How to Fillet a Salmon

By on March 30, 2012
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Cutting the First Fillet

OK, once you’ve got your knife sharpened and your workspace established, it’s time to move on to the filleting. We’re assuming that you’ve already gilled and gutted your fish… if you don’t know how to do this, have no fear, we’ll be adding a “how-to” section on gilling an gutting here soon.

The first step in filleting is to make sure you’re comfortable with where the fish is placed. It’s really all a matter of personal preference. I prefer to start my filleting with the fish laying in front of me as it’s pictured below, with its head to my right, and its belly facing me. But then again, I’m one of those strange left handed people, so what feels right for me may feel wrong for you… make sure you do what feels comfortable to you.

1. Make the first cut just behind the gillplate, in the first soft section of tissue. Make this cut straight down, perpendicular to the backbone, or just a little slanted, as shown below.
2. Cut all the way down to the backbone, but don’t cut through the backbone
3. Once you’ve cut down to the backbone, make sure you cut and free the lower (belly) section also.
4. While holding the knife against the backbone, turn it 90° so the cutting edge faces the tail and the blade is parallel to the backbone. Then, while holding the belly flap up with one hand, start cutting towards the tail, with the blade parallel to the backbone, or angled just slightly towards the backbone, so it rides against it. You want to use the backbone as your guide. In the other axis, the tip of your blade should be angled a little towards the cutting board, as shown… you do this so your cut comes closer to the dorsal fin, you don’t want to leave a thick strip of meat on the carcass above the backbone… you want that meat to end up on your fillet!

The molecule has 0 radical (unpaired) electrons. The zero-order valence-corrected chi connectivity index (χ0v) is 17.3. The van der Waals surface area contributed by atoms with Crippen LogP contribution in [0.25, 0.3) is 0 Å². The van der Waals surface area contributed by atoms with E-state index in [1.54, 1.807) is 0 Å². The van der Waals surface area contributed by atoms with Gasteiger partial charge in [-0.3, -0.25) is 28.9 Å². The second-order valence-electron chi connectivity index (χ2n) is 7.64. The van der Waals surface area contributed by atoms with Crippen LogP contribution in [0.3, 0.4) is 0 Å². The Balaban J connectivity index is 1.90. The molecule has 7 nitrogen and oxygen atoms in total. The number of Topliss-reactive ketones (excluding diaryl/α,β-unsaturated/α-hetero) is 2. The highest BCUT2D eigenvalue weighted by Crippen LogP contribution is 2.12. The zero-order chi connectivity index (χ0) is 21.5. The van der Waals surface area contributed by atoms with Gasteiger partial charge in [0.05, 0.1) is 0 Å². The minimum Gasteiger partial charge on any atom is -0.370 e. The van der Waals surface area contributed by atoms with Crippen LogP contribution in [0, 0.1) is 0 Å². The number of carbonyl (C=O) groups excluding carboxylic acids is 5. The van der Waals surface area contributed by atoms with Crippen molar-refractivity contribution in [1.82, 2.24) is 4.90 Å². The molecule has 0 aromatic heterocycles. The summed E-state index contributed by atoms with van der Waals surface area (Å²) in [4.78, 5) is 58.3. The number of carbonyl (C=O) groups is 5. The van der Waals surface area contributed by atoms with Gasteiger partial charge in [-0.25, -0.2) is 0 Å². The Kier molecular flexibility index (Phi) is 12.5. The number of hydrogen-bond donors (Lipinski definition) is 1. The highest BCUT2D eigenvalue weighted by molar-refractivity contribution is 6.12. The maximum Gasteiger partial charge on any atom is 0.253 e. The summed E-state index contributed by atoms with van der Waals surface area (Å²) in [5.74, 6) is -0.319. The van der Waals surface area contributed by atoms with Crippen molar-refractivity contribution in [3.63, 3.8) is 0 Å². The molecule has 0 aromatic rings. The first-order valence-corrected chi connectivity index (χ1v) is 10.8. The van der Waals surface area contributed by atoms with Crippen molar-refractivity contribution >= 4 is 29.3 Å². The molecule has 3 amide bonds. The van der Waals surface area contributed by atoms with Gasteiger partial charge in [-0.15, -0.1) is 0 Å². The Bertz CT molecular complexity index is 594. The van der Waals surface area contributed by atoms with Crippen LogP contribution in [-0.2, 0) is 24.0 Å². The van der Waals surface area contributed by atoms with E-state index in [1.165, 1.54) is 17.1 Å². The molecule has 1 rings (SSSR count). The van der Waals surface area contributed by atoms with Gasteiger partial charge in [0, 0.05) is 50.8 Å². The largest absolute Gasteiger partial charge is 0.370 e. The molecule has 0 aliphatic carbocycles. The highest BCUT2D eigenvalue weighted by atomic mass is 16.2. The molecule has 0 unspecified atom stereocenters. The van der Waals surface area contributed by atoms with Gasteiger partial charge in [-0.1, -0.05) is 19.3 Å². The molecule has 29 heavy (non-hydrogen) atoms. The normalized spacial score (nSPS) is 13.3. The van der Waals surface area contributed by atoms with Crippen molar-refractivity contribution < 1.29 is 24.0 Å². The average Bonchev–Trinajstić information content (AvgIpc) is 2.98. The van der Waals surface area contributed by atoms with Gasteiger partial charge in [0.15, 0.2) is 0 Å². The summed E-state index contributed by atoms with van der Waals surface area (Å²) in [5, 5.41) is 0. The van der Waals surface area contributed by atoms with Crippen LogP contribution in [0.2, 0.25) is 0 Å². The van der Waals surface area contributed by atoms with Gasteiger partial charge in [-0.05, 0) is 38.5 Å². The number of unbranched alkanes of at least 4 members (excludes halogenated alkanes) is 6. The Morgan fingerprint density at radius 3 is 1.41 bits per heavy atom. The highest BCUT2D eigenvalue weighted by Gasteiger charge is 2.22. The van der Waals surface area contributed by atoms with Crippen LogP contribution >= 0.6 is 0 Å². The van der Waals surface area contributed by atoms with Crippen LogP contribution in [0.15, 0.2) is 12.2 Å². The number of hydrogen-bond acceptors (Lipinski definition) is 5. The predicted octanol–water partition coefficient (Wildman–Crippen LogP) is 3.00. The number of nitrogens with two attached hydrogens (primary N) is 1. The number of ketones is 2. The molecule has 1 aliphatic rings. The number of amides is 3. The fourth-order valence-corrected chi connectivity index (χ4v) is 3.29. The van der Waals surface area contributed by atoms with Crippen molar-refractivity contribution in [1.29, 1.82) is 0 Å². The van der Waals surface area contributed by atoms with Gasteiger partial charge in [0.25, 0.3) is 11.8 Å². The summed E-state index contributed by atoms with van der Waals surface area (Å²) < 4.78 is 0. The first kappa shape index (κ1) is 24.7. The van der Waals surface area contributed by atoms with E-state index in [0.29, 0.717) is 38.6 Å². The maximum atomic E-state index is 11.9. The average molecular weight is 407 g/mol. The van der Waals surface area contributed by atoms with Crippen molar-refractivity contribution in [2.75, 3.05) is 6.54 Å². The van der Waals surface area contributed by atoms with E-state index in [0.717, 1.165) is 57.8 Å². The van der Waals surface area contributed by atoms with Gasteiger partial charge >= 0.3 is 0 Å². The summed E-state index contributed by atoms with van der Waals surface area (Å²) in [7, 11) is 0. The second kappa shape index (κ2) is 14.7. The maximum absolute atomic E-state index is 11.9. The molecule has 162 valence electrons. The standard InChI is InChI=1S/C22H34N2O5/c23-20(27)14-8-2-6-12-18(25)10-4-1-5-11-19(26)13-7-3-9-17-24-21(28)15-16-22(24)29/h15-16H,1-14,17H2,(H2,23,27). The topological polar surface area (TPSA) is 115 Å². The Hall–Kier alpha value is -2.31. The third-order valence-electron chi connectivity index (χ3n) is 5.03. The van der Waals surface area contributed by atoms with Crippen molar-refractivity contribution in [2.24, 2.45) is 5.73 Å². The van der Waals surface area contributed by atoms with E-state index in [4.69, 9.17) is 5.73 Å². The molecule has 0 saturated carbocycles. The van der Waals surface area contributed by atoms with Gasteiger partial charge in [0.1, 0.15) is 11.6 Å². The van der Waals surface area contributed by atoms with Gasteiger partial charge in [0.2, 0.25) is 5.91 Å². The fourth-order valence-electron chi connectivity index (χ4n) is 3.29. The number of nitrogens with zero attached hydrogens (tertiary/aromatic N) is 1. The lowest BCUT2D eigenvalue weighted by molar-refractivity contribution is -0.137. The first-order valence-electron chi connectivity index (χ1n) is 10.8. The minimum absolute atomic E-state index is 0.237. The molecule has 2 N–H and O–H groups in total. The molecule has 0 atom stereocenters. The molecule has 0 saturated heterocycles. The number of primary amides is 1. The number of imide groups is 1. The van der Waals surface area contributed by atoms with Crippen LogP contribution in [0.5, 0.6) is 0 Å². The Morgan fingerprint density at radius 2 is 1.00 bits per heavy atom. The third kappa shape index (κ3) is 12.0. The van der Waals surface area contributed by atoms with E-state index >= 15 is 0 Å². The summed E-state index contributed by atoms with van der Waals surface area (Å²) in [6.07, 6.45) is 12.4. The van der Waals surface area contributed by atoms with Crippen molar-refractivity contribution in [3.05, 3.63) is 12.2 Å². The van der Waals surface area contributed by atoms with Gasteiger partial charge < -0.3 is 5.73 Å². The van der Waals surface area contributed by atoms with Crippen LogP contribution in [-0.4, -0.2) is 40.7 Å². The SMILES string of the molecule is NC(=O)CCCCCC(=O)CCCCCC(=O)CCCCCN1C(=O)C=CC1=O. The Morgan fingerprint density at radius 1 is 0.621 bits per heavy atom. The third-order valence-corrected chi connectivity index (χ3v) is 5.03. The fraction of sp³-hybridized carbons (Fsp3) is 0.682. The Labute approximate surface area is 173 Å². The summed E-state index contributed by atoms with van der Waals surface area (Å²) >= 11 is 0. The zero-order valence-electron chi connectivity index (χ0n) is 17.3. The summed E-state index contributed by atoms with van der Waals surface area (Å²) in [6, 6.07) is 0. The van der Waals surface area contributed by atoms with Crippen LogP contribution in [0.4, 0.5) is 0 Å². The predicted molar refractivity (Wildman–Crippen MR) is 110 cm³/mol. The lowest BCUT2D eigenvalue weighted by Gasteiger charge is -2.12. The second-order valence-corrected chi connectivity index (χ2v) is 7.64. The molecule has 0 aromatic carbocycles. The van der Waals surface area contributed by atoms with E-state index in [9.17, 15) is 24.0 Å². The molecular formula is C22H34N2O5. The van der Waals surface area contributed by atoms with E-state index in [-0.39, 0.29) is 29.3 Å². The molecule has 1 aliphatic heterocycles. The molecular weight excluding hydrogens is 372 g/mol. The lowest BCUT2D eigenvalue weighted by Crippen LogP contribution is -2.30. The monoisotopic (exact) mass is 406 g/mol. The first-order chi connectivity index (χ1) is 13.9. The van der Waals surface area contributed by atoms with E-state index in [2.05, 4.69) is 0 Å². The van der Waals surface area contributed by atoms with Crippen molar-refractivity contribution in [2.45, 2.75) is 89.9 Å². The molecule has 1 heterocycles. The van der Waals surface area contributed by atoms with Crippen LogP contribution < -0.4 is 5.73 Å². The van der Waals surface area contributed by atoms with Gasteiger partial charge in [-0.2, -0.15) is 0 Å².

5. At first, you’ll be cutting through the rib bones, so the first part might take a little effort… this is why you want a nice sharp knife! Continue to hold the belly meat up so it doesn’t get accidently cut by the blade, and work the blade along the backbone, back towards the tail. Notice how close the blade is to the dorsal fin… you want to pass just above it, leaving the most meat possible on your fillet.
6. Again, you want the blade to pass just along the anal fin, and right along the backbone also, leaving as much meat as possible on your fillet. Notice the angle of the blade, angled slightly towards the backbone… you want to use the backbone as a guide… you don’t want to go too deep and dig into the backbone, and you don’t want to go too shallow and leave some meat on the backbone… it’s a delicate balance, one that takes practice.
7. At the tail of the fish, run your blade out along the backbone, and then angle slightly upward, through the skin.
8. There it is, the first fillet, off the bone. We will rib and clean up this fillet after we cut the next fillet.

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Cutting the First Fillet

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Salmon University Staff
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